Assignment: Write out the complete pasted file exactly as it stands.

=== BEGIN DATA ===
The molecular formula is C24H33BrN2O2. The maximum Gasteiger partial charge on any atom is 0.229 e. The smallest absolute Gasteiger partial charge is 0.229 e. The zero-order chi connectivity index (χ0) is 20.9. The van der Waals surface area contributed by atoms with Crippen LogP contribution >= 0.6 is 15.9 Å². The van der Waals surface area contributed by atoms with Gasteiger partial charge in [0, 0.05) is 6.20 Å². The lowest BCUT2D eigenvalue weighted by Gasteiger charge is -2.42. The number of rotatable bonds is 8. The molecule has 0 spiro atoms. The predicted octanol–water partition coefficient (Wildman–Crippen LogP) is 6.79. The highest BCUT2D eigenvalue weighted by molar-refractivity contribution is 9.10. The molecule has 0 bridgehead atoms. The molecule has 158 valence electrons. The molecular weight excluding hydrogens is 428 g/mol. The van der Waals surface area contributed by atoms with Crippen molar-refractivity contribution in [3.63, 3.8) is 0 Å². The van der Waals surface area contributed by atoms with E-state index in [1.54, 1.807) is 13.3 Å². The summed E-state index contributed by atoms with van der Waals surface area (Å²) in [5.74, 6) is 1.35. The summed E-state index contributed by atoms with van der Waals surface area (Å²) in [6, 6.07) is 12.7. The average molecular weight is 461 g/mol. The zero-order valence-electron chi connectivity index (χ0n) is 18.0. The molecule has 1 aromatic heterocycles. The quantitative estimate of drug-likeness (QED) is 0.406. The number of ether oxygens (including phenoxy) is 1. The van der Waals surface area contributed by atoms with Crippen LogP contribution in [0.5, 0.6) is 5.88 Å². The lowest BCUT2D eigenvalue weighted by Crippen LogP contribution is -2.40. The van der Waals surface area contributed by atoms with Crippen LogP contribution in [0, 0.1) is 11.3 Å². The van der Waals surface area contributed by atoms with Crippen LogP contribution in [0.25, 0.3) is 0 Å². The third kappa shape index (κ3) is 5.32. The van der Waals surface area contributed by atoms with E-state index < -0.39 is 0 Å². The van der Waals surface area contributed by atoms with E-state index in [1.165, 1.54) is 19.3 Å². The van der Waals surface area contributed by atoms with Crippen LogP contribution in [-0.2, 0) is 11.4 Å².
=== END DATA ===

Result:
The molecular formula is C24H33BrN2O2. The maximum Gasteiger partial charge on any atom is 0.229 e. The smallest absolute Gasteiger partial charge is 0.229 e. The zero-order chi connectivity index (χ0) is 20.9. The van der Waals surface area contributed by atoms with Crippen LogP contribution >= 0.6 is 15.9 Å². The van der Waals surface area contributed by atoms with Gasteiger partial charge in [0, 0.05) is 6.20 Å². The lowest BCUT2D eigenvalue weighted by Gasteiger charge is -2.42. The number of rotatable bonds is 8. The molecule has 0 spiro atoms. The predicted octanol–water partition coefficient (Wildman–Crippen LogP) is 6.79. The highest BCUT2D eigenvalue weighted by molar-refractivity contribution is 9.10. The molecule has 0 bridgehead atoms. The molecule has 158 valence electrons. The molecular weight excluding hydrogens is 428 g/mol. The van der Waals surface area contributed by atoms with Crippen molar-refractivity contribution in [3.63, 3.8) is 0 Å². The van der Waals surface area contributed by atoms with E-state index in [1.54, 1.807) is 13.3 Å². The summed E-state index contributed by atoms with van der Waals surface area (Å²) in [5.74, 6) is 1.35. The summed E-state index contributed by atoms with van der Waals surface area (Å²) in [6, 6.07) is 12.7. The average molecular weight is 461 g/mol. The zero-order valence-electron chi connectivity index (χ0n) is 18.0. The molecule has 1 aromatic heterocycles. The quantitative estimate of drug-likeness (QED) is 0.406. The number of ether oxygens (including phenoxy) is 1. The van der Waals surface area contributed by atoms with Crippen LogP contribution in [0.5, 0.6) is 5.88 Å². The lowest BCUT2D eigenvalue weighted by Crippen LogP contribution is -2.40. The van der Waals surface area contributed by atoms with Crippen LogP contribution in [0, 0.1) is 11.3 Å². The van der Waals surface area contributed by atoms with Crippen LogP contribution in [0.25, 0.3) is 0 Å². The third kappa shape index (κ3) is 5.32. The van der Waals surface area contributed by atoms with E-state index < -0.39 is 0 Å². The van der Waals surface area contributed by atoms with E-state index in [1.165, 1.54) is 19.3 Å². The van der Waals surface area contributed by atoms with Crippen LogP contribution in [-0.2, 0) is 11.4 Å².